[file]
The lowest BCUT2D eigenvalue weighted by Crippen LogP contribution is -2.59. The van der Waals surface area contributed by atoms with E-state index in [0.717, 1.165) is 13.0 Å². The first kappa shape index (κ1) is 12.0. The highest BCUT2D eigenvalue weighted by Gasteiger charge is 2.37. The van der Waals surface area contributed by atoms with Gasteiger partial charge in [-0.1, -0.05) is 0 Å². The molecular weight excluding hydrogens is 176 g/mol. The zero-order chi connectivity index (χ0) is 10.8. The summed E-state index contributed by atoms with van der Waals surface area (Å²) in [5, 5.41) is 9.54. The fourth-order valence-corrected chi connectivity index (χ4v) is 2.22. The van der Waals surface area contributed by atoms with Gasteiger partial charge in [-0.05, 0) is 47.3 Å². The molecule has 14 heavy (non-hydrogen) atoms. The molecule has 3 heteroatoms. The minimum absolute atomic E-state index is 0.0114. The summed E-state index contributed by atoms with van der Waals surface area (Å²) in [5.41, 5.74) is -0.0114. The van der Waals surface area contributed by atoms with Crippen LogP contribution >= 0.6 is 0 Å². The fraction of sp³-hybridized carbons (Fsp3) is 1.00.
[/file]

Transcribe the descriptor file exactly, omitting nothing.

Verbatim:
The lowest BCUT2D eigenvalue weighted by Crippen LogP contribution is -2.59. The van der Waals surface area contributed by atoms with E-state index in [0.717, 1.165) is 13.0 Å². The first kappa shape index (κ1) is 12.0. The highest BCUT2D eigenvalue weighted by Gasteiger charge is 2.37. The van der Waals surface area contributed by atoms with Gasteiger partial charge in [-0.1, -0.05) is 0 Å². The molecular weight excluding hydrogens is 176 g/mol. The zero-order chi connectivity index (χ0) is 10.8. The summed E-state index contributed by atoms with van der Waals surface area (Å²) in [5, 5.41) is 9.54. The fourth-order valence-corrected chi connectivity index (χ4v) is 2.22. The van der Waals surface area contributed by atoms with Gasteiger partial charge in [-0.05, 0) is 47.3 Å². The molecule has 14 heavy (non-hydrogen) atoms. The molecule has 3 heteroatoms. The minimum absolute atomic E-state index is 0.0114. The summed E-state index contributed by atoms with van der Waals surface area (Å²) in [5.41, 5.74) is -0.0114. The van der Waals surface area contributed by atoms with Crippen LogP contribution >= 0.6 is 0 Å². The fraction of sp³-hybridized carbons (Fsp3) is 1.00.